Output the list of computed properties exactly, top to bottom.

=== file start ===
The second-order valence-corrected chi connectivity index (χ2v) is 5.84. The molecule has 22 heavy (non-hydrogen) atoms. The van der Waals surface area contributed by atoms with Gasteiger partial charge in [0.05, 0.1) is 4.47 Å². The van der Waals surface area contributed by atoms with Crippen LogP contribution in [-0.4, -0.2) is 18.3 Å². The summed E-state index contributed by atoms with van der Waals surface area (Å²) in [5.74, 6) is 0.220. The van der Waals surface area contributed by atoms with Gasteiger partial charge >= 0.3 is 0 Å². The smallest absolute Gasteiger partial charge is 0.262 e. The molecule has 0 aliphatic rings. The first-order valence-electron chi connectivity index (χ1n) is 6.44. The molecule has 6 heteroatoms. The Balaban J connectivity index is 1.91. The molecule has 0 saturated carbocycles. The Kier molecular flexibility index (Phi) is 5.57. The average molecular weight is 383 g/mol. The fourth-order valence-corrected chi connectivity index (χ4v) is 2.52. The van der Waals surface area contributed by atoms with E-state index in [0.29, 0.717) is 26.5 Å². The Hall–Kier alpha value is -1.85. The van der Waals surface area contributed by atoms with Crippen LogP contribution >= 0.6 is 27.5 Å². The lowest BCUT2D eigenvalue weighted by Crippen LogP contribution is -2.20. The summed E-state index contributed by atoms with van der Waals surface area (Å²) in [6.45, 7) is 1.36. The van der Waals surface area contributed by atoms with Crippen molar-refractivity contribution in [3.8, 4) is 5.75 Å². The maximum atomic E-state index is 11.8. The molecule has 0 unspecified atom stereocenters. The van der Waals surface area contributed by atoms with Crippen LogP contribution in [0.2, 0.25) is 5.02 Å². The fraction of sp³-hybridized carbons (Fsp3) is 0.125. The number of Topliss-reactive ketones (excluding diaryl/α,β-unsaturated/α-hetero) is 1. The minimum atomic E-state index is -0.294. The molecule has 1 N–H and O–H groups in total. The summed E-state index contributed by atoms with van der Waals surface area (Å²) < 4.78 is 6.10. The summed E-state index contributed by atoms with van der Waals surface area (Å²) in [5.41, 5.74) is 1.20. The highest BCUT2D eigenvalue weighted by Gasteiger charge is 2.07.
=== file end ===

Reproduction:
The second-order valence-corrected chi connectivity index (χ2v) is 5.84. The molecule has 22 heavy (non-hydrogen) atoms. The van der Waals surface area contributed by atoms with Gasteiger partial charge in [0.05, 0.1) is 4.47 Å². The van der Waals surface area contributed by atoms with Crippen LogP contribution in [-0.4, -0.2) is 18.3 Å². The summed E-state index contributed by atoms with van der Waals surface area (Å²) in [5.74, 6) is 0.220. The van der Waals surface area contributed by atoms with Gasteiger partial charge >= 0.3 is 0 Å². The smallest absolute Gasteiger partial charge is 0.262 e. The molecule has 0 aliphatic rings. The first-order valence-electron chi connectivity index (χ1n) is 6.44. The molecule has 6 heteroatoms. The Balaban J connectivity index is 1.91. The molecule has 0 saturated carbocycles. The Kier molecular flexibility index (Phi) is 5.57. The average molecular weight is 383 g/mol. The fourth-order valence-corrected chi connectivity index (χ4v) is 2.52. The van der Waals surface area contributed by atoms with E-state index in [0.29, 0.717) is 26.5 Å². The Hall–Kier alpha value is -1.85. The van der Waals surface area contributed by atoms with Crippen LogP contribution >= 0.6 is 27.5 Å². The lowest BCUT2D eigenvalue weighted by Crippen LogP contribution is -2.20. The summed E-state index contributed by atoms with van der Waals surface area (Å²) in [6.45, 7) is 1.36. The van der Waals surface area contributed by atoms with Crippen molar-refractivity contribution in [3.8, 4) is 5.75 Å². The maximum atomic E-state index is 11.8. The molecule has 0 unspecified atom stereocenters. The van der Waals surface area contributed by atoms with Crippen LogP contribution in [0.2, 0.25) is 5.02 Å². The fraction of sp³-hybridized carbons (Fsp3) is 0.125. The number of Topliss-reactive ketones (excluding diaryl/α,β-unsaturated/α-hetero) is 1. The minimum atomic E-state index is -0.294. The molecule has 1 N–H and O–H groups in total. The summed E-state index contributed by atoms with van der Waals surface area (Å²) < 4.78 is 6.10. The summed E-state index contributed by atoms with van der Waals surface area (Å²) in [5.41, 5.74) is 1.20. The highest BCUT2D eigenvalue weighted by Gasteiger charge is 2.07.